Japan, Spain agree to strengthen cooperation in renewable energy

Source:  Global Post


Japanese Foreign Minister Fumio Kishida and Spanish Prime Minister Mariano Rajoy agreed Wednesday to strengthen cooperation in areas requiring cutting-edge technology, such as renewable energy and medical services, in a bid to spur growth in both economies.

At a meeting in Madrid, they also agreed to energize people-to-people exchanges between the two countries, mainly among young people, according to Kishida.

“We hope to make stronger the momentum for Japan-Spain cooperation,” he told reporters after the meeting.

The talks came a day after Kishida and his Spanish counterpart Jose Manuel Garcia-Margallo vowed to work together in helping firms from their respective countries expand into the vast Spanish-speaking market in Latin America.

At Tuesday’s meeting, Kishida and Garcia-Margallo agreed to seek an early conclusion of current negotiations for a free trade pact between Japan and the European Union, Japanese officials said.

With regard to Japanese Prime Minister Shinzo Abe’s visit to the war-linked Yasukuni Shrine in Tokyo late last month that angered Japan’s Asian neighbors, Kishida stressed that through the visit, Abe expressed his “condolences” for all the war dead and vowed “never to wage a war,” according to the officials.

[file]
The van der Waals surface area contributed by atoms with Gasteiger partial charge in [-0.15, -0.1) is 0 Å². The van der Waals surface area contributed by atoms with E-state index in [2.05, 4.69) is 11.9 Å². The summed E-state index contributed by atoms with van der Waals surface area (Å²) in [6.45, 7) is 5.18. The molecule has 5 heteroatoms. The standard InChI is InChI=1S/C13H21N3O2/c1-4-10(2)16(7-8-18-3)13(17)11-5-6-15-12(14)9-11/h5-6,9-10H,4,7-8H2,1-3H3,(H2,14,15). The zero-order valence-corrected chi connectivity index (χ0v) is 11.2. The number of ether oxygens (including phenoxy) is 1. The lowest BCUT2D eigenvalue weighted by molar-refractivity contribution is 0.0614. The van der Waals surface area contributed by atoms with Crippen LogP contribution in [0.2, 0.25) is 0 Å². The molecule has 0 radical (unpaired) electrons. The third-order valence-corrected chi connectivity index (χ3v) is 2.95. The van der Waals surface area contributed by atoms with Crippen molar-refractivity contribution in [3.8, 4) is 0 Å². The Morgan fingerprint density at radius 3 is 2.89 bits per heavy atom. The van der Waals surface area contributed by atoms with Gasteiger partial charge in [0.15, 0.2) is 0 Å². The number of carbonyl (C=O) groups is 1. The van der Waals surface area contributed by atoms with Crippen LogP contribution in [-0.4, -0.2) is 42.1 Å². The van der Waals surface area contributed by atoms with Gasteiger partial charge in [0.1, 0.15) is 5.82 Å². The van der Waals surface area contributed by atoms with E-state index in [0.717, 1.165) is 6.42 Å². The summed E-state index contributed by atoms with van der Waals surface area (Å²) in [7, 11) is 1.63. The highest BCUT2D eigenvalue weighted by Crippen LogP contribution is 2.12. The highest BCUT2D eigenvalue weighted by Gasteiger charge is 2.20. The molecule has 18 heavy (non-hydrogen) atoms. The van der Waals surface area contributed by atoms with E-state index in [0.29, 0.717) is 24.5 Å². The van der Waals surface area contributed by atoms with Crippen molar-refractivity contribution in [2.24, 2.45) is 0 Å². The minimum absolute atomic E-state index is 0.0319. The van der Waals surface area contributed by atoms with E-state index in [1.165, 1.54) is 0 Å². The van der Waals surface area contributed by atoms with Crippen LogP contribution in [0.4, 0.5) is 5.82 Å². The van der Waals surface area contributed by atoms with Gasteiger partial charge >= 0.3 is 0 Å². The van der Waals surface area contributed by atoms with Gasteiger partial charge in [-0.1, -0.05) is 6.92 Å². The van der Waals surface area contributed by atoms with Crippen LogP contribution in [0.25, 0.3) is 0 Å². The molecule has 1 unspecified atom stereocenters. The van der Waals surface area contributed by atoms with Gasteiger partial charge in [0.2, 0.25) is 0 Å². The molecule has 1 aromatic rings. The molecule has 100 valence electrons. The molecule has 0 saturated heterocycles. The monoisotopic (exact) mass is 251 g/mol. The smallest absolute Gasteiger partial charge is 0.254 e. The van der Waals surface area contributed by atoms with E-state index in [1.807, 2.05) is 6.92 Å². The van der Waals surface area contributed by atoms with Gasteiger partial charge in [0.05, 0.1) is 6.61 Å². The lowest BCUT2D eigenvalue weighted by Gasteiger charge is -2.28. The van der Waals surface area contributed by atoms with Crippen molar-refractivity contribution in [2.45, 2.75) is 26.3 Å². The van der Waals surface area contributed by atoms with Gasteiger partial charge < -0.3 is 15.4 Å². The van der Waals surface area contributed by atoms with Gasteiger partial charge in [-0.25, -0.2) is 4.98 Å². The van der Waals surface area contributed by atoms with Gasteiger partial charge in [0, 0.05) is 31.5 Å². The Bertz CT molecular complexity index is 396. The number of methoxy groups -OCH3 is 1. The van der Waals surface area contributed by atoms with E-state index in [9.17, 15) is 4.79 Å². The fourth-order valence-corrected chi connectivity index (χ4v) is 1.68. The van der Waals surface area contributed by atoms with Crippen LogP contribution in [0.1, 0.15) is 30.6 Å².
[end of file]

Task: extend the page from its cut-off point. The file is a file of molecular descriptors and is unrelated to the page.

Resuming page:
The press representative of Catherine Ashton, the European Union’s top representative for foreign affairs and security policy, said in a statement after the visit that Abe’s action is “not conducive to lowering tensions in the region or to improving relations with Japan’s neighbors,” especially China and South Korea.

In the same talks, Kishida also explained to Garcia-Margallo the government’s security policy, including the recently adopted national security strategy, noting that ties with Europe and Spain are important in pursuing the policy, according to the officials.

The Spanish foreign minister responded that he understood Japan’s undertakings, they added.

Kishida visited Spain for two days from Tuesday ahead of his visit to France, where he and his defense colleague Itsunori Onodera are to meet with their French counterparts for the first so-called “two-plus-two” security talks between Tokyo and Paris on Thursday.